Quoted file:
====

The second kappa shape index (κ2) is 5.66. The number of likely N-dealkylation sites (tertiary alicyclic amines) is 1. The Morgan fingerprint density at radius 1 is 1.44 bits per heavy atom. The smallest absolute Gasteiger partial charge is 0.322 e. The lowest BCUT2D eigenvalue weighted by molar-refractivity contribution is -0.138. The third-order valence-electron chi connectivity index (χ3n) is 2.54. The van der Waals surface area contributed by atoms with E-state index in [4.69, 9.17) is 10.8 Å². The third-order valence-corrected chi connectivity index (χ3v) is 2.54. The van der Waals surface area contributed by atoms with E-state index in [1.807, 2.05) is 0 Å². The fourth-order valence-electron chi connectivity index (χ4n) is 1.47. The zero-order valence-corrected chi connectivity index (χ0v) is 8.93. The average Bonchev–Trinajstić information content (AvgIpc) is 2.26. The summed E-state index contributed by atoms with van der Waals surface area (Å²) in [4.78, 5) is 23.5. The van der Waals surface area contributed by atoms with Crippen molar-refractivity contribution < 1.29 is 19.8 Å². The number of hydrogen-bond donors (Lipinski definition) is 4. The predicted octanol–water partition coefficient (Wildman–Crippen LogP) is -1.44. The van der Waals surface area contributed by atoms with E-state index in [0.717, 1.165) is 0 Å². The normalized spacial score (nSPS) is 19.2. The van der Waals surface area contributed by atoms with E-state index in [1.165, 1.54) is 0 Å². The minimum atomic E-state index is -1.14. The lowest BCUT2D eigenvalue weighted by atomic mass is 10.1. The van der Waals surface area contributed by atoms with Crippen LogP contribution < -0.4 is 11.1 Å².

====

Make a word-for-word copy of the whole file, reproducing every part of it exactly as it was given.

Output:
The second kappa shape index (κ2) is 5.66. The number of likely N-dealkylation sites (tertiary alicyclic amines) is 1. The Morgan fingerprint density at radius 1 is 1.44 bits per heavy atom. The smallest absolute Gasteiger partial charge is 0.322 e. The lowest BCUT2D eigenvalue weighted by molar-refractivity contribution is -0.138. The third-order valence-electron chi connectivity index (χ3n) is 2.54. The van der Waals surface area contributed by atoms with E-state index in [4.69, 9.17) is 10.8 Å². The third-order valence-corrected chi connectivity index (χ3v) is 2.54. The van der Waals surface area contributed by atoms with E-state index in [1.807, 2.05) is 0 Å². The fourth-order valence-electron chi connectivity index (χ4n) is 1.47. The zero-order valence-corrected chi connectivity index (χ0v) is 8.93. The average Bonchev–Trinajstić information content (AvgIpc) is 2.26. The summed E-state index contributed by atoms with van der Waals surface area (Å²) in [4.78, 5) is 23.5. The van der Waals surface area contributed by atoms with Crippen molar-refractivity contribution < 1.29 is 19.8 Å². The number of hydrogen-bond donors (Lipinski definition) is 4. The predicted octanol–water partition coefficient (Wildman–Crippen LogP) is -1.44. The van der Waals surface area contributed by atoms with E-state index in [0.717, 1.165) is 0 Å². The normalized spacial score (nSPS) is 19.2. The van der Waals surface area contributed by atoms with E-state index in [1.165, 1.54) is 0 Å². The minimum atomic E-state index is -1.14. The lowest BCUT2D eigenvalue weighted by atomic mass is 10.1. The van der Waals surface area contributed by atoms with Crippen LogP contribution < -0.4 is 11.1 Å².